The current cost of living crisis and stagnant wage growth is expected to cause 1.4 million Australians to quit their job within the next twelve months.

Small businesses may begin to feel this impact as early as this month, with the 31st of January the record day for resignations. The end of the calendar year often brings additional stress to employees, as workloads tend to rise, and the Christmas break provides little relief for fatigue and burnout. In addition, as employees set their goals for the new year, they may seek to make positive changes in their careers and financials for the year ahead. Once they return to work and the demands of their role, employees who are already feeling unsatisfied can view this as a sign to look for something new.


The Reasons Why People Quit:

  • Poor management
  • Inadequate compensation
  • Limited growth opportunities
  • A lack of remote work
  • Poor work-life balance
  • Unclear career development


How To Motivate Your People To Stay


Improve your offering to employees.

It takes more time for businesses to replace employees than it does for an employee to put in their notice and quit. Ask your existing employees for honest feedback on ways to improve your workplace and act on what is reasonable and achievable. These improvements might include a small pay rise, flexible working conditions, and more. This will not only help your employees feel heard and appreciated, increasing their likelihood of staying, but it will also make your business more appealing to new candidates.


Create an appealing job advertisement.

Too often businesses will post job advertisements that contain little details, no branding, and no personality. Your business is going to need to stand out to attract good candidates, and the most important place to do this will be in the job advertisement. To ensure your advertisement is effective, ensure that it contains:

  • The market relevant job titles – manager or officer, not ‘superstar’ or ‘guru’;
  • Your branding and logos – let the candidates know where they are applying to;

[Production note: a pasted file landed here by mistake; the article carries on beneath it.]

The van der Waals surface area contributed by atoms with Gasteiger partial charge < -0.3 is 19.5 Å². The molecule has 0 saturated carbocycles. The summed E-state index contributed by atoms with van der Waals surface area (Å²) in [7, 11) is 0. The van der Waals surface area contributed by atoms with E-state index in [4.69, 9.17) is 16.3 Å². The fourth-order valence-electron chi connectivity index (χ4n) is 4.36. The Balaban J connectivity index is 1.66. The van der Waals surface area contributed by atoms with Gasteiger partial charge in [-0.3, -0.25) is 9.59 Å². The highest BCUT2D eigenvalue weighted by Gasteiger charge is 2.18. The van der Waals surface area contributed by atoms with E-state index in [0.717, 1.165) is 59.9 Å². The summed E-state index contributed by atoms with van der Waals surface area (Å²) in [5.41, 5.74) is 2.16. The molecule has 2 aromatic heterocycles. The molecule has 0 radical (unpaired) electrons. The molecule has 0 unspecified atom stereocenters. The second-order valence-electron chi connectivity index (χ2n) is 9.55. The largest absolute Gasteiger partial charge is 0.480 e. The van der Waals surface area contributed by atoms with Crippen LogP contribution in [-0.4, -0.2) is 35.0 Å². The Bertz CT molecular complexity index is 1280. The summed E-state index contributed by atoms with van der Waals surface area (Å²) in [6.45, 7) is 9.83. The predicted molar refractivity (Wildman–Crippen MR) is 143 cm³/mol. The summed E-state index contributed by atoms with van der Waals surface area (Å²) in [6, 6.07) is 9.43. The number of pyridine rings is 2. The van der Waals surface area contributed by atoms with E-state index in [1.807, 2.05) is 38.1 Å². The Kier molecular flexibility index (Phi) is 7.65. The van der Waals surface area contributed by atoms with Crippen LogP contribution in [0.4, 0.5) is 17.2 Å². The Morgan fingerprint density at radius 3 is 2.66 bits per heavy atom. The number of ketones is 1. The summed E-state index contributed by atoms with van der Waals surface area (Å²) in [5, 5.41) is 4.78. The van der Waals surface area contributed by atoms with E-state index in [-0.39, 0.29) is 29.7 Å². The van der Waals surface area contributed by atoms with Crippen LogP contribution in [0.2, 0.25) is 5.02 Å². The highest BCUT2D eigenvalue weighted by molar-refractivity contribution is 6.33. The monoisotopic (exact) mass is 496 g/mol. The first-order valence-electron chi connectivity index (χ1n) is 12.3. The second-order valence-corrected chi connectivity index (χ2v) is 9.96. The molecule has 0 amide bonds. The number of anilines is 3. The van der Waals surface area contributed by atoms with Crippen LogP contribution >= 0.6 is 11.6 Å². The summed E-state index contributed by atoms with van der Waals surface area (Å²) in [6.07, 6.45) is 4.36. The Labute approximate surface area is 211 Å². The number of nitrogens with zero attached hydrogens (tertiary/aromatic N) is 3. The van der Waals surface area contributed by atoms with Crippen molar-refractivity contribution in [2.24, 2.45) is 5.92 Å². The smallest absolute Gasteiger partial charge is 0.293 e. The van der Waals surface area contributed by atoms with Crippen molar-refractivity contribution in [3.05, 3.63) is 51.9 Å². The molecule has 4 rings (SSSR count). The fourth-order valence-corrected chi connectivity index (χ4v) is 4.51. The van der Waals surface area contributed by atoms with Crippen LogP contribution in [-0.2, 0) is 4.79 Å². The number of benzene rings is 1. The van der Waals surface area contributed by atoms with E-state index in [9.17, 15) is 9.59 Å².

• The focus of the role and what their day-to-day will look like;
  • Something interesting about your business that sets you apart from your competitors; and,
  • The key benefits that your business has to offer the candidate.


Provide options for professional development.

Providing professional development is essential for employee retention as it offers your staff a career, not just a job. In fact, showing that you consistently invest in your employee and are making good use of their skills can even be more appreciated than the rare promotion. Your business could consider creating roles that have more responsibility for staff to work their way up to, providing casual staff with the option of becoming permanent, and mentoring your employees.


Prioritise workplace culture.

One of the most important aspects of employee retention is creating a good workplace culture. Your employees are far more likely to enjoy coming to work every day if they have great relationships with their co-workers. Lead your business with empathy, and prioritise inclusion and celebrating wins.


Treat those who leave with kindness.

Employees will always come and go. Even if an employee resigns and leaves your business in a difficult position, it is important not to lose your temper or bad mouth the employee that left, otherwise it might cause other employees to follow suit. Instead, hold an exit interview with any employees that resign to find out if you can win them back or if they have any feedback that can help you retain the remaining employees.


Mass resignations will pose quite a challenge for many SMEs, but it is still possible to recruit and retain great employees. Listen to what your candidates and employees are looking for and accommodate where reasonable to create a workplace they are proud to work for.

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